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on the road again

Public transport services return to full capacity today for the first time in over a year

Masks are still a requirement across public transport.

PUBLIC TRANSPORT SERVICES are allowed to fill all their seats today for the first time since the start of the pandemic.

As part of the latest stage of easing remaining Covid-19 restrictions decided by the government yesterday, public transport can now operate at 100% capacity.

The National Transport Authority (NTA) confirmed that buses, trams and trains would be returning to full capacity and that seats would no longer be blocked off to avoid people sitting too close together.

The lifting of capacity limits coincides with the return of schools and third level education, as well as the reopening of offices next month.

The new public health measures allow for non-essential employees to return to their workplaces from 20 September.  

Speaking to reporters yesterday, Minister for Transport Eamon Ryan said that “we do need public transport back because we are going to be bringing people back to offices and college and they need a way to get in”.

Since the start of the pandemic, public transport providers have been told to limit their passenger numbers to one-quarter, half, or three-quarters of maximum capacity.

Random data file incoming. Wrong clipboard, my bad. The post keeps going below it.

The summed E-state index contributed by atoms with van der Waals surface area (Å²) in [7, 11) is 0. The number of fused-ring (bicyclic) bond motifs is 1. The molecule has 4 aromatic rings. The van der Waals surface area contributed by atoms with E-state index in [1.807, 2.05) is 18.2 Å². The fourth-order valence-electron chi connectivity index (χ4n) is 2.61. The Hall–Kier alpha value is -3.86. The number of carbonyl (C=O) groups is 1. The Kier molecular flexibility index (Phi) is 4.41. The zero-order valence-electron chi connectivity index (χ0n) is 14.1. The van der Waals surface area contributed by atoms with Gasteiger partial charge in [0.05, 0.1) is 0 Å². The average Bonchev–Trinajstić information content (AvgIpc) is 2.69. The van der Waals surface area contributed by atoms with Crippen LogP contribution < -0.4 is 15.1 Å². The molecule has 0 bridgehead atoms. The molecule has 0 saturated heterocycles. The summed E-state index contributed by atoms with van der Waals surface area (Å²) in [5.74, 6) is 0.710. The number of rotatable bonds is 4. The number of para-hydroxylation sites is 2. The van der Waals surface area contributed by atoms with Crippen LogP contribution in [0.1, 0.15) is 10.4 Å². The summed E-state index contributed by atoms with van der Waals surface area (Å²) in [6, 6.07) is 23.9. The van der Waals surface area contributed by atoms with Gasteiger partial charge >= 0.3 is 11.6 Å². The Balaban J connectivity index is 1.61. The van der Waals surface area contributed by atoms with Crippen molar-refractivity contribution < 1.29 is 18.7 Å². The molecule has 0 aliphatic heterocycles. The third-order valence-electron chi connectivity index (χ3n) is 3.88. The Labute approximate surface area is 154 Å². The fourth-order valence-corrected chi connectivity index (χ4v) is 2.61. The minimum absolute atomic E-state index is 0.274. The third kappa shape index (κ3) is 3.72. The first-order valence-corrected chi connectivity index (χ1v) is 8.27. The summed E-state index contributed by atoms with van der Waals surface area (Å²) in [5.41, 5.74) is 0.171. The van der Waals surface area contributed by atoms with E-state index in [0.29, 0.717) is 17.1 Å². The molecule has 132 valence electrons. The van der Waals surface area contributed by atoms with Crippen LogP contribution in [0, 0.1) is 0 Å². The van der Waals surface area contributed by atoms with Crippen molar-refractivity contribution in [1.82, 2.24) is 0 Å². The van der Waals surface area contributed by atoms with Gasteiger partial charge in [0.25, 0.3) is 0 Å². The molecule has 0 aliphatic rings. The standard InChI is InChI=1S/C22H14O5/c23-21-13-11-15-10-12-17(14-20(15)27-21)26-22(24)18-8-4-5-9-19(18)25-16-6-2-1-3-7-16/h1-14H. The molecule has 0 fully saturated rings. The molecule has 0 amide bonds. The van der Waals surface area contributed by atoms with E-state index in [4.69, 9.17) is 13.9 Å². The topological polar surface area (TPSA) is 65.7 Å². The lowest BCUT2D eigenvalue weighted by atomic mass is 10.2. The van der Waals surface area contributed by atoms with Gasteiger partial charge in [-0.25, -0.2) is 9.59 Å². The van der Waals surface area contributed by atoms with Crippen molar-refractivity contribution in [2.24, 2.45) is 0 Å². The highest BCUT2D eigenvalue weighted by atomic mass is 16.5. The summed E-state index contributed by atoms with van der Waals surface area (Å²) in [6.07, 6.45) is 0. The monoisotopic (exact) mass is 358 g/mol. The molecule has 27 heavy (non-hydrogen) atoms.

On 19 July, capacity was allowed to increase from 50% to 75%, which was in place until yesterday. The government advised people to “walk or cycle where possible”.

NTA Chief Executive Officer Anne Graham said that she welcomed “the decision by Cabinet that public transport can now safely return to 100% capacity”.

“The wearing of face coverings remains mandatory, and I would ask that passengers be patient while getting on and off services and to always treat transport staff with respect,” Graham said.

“We look forward to passenger demand increasing as confidence in the safety of public transport grows.”

She said that the NTA will “continue to liaise with transport operators to monitor passenger trends and any challenges that may arise as we return to full capacity”.

“The NTA would urge everybody to continue to be considerate of other passengers. If you’re on a busy service, continue to be mindful of more vulnerable customers whose need for a seat may be greater than yours.

“As schools and third-level institutions return to on-site learning we expect services to become busier in the coming weeks.  If you want to avoid busy services our advice is to plan ahead of your trip and avoid peak times if possible.”

Wearing a face covering on public transport is still mandatory and will remain a requirement even after 22 October, when effectively all other restrictions bar mask-wearing are due to lift.

Dublin Bus is asking passengers to use hand sanitiser when they board, leave windows open for ventilation, and give priority for seating downstairs to people who are older, pregnant, or disabled.

On trains, pre-booking is still required for some of Irish Rail’s services.

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